The Morality of Free Riding
Webcast Q&A: 17 April 2011, Question 2
I answered a question on the morality of free riding on 17 April 2011. You can listen to or download the podcast of just this question below – or check out the whole episode of Philosophy in Action Radio.
Is it morally wrong to be a free rider? Some people say that it's wrong to be a free rider – for example, by sneaking into a movie without paying for it, using a gas station bathroom without buying anything, accepting a ride to the airport but refusing to return the favor, hiking on trails in your community without helping to maintain them, or enjoying the Christmas lights of your neighbors without putting up your own. In such cases, you seem to be enjoying a benefit from someone else that you've not paid for or earned. Isn't that unjust, and hence, morally wrong?
My Answer, In Brief: The term "free rider" is a massive package-deal. Any action ought to serve your long-term rational self-interest: you must act virtuously and respect the rights of others. Within that framework, the myriad benefits available to you from living in society ought to be accepted and enjoyed.
- Duration: 11:06
- Download: MP3 Segment (3.8 MB)
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- "The 'Conflicts' of Men's Interests" in The Virtue of Selfishness by Ayn Rand
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About Philosophy in Action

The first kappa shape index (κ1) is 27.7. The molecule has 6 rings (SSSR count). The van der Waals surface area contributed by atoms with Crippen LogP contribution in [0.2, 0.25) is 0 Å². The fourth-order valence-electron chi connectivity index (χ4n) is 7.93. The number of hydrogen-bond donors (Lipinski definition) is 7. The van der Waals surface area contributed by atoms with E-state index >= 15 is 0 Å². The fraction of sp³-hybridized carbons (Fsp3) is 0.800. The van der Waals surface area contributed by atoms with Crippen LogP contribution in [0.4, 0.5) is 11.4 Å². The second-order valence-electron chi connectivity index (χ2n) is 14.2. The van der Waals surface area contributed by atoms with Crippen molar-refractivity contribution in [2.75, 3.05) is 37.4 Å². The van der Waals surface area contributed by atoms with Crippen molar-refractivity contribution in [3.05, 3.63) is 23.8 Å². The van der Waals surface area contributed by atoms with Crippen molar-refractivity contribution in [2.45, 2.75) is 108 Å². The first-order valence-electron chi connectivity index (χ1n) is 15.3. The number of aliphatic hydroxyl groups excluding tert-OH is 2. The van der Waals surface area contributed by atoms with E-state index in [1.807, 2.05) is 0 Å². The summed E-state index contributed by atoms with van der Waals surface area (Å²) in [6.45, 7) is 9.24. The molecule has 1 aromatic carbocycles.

I'm Dr. Diana Brickell (formerly Diana Hsieh). I'm a philosopher, and I've long specialized in the application of rational principles to the challenges of real life. I completed my Ph.D in philosophy from the University of Colorado at Boulder in 2009. I retired from work as a public intellectual in 2015.
From September 2009 to September 2015, I produced a radio show and podcast, Philosophy in Action Radio. In the primary show, my co-host Greg Perkins and I answered questions applying rational principles to the challenges of real life. We broadcast live over the internet on Sunday mornings.
My first book, Responsibility & Luck: A Defense of Praise and Blame, can be purchased in paperback and Kindle. The book defends the justice of moral praise and blame of persons using an Aristotelian theory of moral responsibility, thereby refuting Thomas Nagel's "problem of moral luck." My second book (and online course), Explore Atlas Shrugged, is a fantastic resource for anyone wishing to study Ayn Rand's epic novel in depth.
I can be reached via e-mail to firstname.lastname@example.org.